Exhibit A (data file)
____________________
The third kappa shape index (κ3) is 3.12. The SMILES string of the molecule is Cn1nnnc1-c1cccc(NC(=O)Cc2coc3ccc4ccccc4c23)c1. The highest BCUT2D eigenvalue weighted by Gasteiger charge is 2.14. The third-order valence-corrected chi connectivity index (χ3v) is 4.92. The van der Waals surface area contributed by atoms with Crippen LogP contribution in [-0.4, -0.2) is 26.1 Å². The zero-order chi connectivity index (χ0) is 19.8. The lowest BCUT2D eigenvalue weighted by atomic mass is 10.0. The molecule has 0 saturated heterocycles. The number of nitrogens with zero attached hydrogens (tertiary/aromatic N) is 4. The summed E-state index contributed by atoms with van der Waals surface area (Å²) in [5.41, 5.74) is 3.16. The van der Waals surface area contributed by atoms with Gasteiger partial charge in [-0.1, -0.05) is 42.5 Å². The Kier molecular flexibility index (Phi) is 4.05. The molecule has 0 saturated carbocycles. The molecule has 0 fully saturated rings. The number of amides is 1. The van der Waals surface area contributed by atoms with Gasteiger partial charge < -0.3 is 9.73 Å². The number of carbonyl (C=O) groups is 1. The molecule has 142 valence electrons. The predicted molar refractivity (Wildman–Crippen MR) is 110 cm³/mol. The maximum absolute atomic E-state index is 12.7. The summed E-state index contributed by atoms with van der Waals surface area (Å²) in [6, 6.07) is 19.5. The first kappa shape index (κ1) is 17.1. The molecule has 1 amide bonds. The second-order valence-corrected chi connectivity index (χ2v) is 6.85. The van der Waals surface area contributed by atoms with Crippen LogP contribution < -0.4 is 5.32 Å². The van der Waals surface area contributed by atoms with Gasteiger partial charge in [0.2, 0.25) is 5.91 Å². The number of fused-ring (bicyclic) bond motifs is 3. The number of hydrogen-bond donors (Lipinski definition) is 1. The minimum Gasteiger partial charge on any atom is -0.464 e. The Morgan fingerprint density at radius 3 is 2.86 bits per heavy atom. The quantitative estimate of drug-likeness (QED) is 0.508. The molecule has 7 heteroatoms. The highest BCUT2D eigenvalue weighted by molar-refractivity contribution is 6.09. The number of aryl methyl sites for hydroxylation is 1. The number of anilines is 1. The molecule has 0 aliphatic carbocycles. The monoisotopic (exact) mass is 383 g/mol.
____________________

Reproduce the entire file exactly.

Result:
The third kappa shape index (κ3) is 3.12. The SMILES string of the molecule is Cn1nnnc1-c1cccc(NC(=O)Cc2coc3ccc4ccccc4c23)c1. The highest BCUT2D eigenvalue weighted by Gasteiger charge is 2.14. The third-order valence-corrected chi connectivity index (χ3v) is 4.92. The van der Waals surface area contributed by atoms with Crippen LogP contribution in [-0.4, -0.2) is 26.1 Å². The zero-order chi connectivity index (χ0) is 19.8. The lowest BCUT2D eigenvalue weighted by atomic mass is 10.0. The molecule has 0 saturated heterocycles. The number of nitrogens with zero attached hydrogens (tertiary/aromatic N) is 4. The summed E-state index contributed by atoms with van der Waals surface area (Å²) in [5.41, 5.74) is 3.16. The van der Waals surface area contributed by atoms with Gasteiger partial charge in [-0.1, -0.05) is 42.5 Å². The Kier molecular flexibility index (Phi) is 4.05. The molecule has 0 saturated carbocycles. The molecule has 0 fully saturated rings. The number of amides is 1. The van der Waals surface area contributed by atoms with Gasteiger partial charge < -0.3 is 9.73 Å². The number of carbonyl (C=O) groups is 1. The molecule has 142 valence electrons. The predicted molar refractivity (Wildman–Crippen MR) is 110 cm³/mol. The maximum absolute atomic E-state index is 12.7. The summed E-state index contributed by atoms with van der Waals surface area (Å²) in [6, 6.07) is 19.5. The first kappa shape index (κ1) is 17.1. The molecule has 1 amide bonds. The second-order valence-corrected chi connectivity index (χ2v) is 6.85. The van der Waals surface area contributed by atoms with Crippen LogP contribution < -0.4 is 5.32 Å². The van der Waals surface area contributed by atoms with Gasteiger partial charge in [0.2, 0.25) is 5.91 Å². The number of fused-ring (bicyclic) bond motifs is 3. The number of hydrogen-bond donors (Lipinski definition) is 1. The minimum Gasteiger partial charge on any atom is -0.464 e. The Morgan fingerprint density at radius 3 is 2.86 bits per heavy atom. The quantitative estimate of drug-likeness (QED) is 0.508. The molecule has 7 heteroatoms. The highest BCUT2D eigenvalue weighted by molar-refractivity contribution is 6.09. The number of aryl methyl sites for hydroxylation is 1. The number of anilines is 1. The molecule has 0 aliphatic carbocycles. The monoisotopic (exact) mass is 383 g/mol.